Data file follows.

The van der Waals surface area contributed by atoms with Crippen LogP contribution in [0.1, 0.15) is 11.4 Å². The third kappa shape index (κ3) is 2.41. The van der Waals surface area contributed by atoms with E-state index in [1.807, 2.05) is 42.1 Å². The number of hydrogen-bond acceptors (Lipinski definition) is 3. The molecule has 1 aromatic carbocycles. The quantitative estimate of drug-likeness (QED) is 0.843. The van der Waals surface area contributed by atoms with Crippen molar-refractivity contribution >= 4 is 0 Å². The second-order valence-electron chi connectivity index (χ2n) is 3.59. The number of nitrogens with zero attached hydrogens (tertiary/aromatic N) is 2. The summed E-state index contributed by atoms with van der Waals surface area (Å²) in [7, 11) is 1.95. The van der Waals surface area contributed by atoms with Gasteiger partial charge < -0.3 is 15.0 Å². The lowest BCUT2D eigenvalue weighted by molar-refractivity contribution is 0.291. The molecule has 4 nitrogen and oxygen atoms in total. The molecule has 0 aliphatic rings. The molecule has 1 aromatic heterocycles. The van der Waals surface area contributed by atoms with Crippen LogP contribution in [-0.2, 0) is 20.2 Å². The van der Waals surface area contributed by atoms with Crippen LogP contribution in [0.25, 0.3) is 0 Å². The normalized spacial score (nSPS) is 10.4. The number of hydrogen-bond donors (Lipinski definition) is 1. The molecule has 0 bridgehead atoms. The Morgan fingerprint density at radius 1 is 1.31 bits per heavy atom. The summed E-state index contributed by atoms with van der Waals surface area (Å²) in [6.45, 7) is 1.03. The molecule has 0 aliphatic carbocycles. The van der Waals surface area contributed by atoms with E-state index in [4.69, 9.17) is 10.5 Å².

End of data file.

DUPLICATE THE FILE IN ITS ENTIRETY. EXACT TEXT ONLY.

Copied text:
The van der Waals surface area contributed by atoms with Crippen LogP contribution in [0.1, 0.15) is 11.4 Å². The third kappa shape index (κ3) is 2.41. The van der Waals surface area contributed by atoms with E-state index in [1.807, 2.05) is 42.1 Å². The number of hydrogen-bond acceptors (Lipinski definition) is 3. The molecule has 1 aromatic carbocycles. The quantitative estimate of drug-likeness (QED) is 0.843. The van der Waals surface area contributed by atoms with Crippen molar-refractivity contribution >= 4 is 0 Å². The second-order valence-electron chi connectivity index (χ2n) is 3.59. The number of nitrogens with zero attached hydrogens (tertiary/aromatic N) is 2. The summed E-state index contributed by atoms with van der Waals surface area (Å²) in [7, 11) is 1.95. The van der Waals surface area contributed by atoms with Gasteiger partial charge < -0.3 is 15.0 Å². The lowest BCUT2D eigenvalue weighted by molar-refractivity contribution is 0.291. The molecule has 4 nitrogen and oxygen atoms in total. The molecule has 0 aliphatic rings. The molecule has 1 aromatic heterocycles. The van der Waals surface area contributed by atoms with Crippen LogP contribution in [-0.2, 0) is 20.2 Å². The van der Waals surface area contributed by atoms with Crippen LogP contribution in [0.25, 0.3) is 0 Å². The normalized spacial score (nSPS) is 10.4. The number of hydrogen-bond donors (Lipinski definition) is 1. The molecule has 0 bridgehead atoms. The Morgan fingerprint density at radius 1 is 1.31 bits per heavy atom. The summed E-state index contributed by atoms with van der Waals surface area (Å²) in [6.45, 7) is 1.03. The molecule has 0 aliphatic carbocycles. The van der Waals surface area contributed by atoms with E-state index in [4.69, 9.17) is 10.5 Å².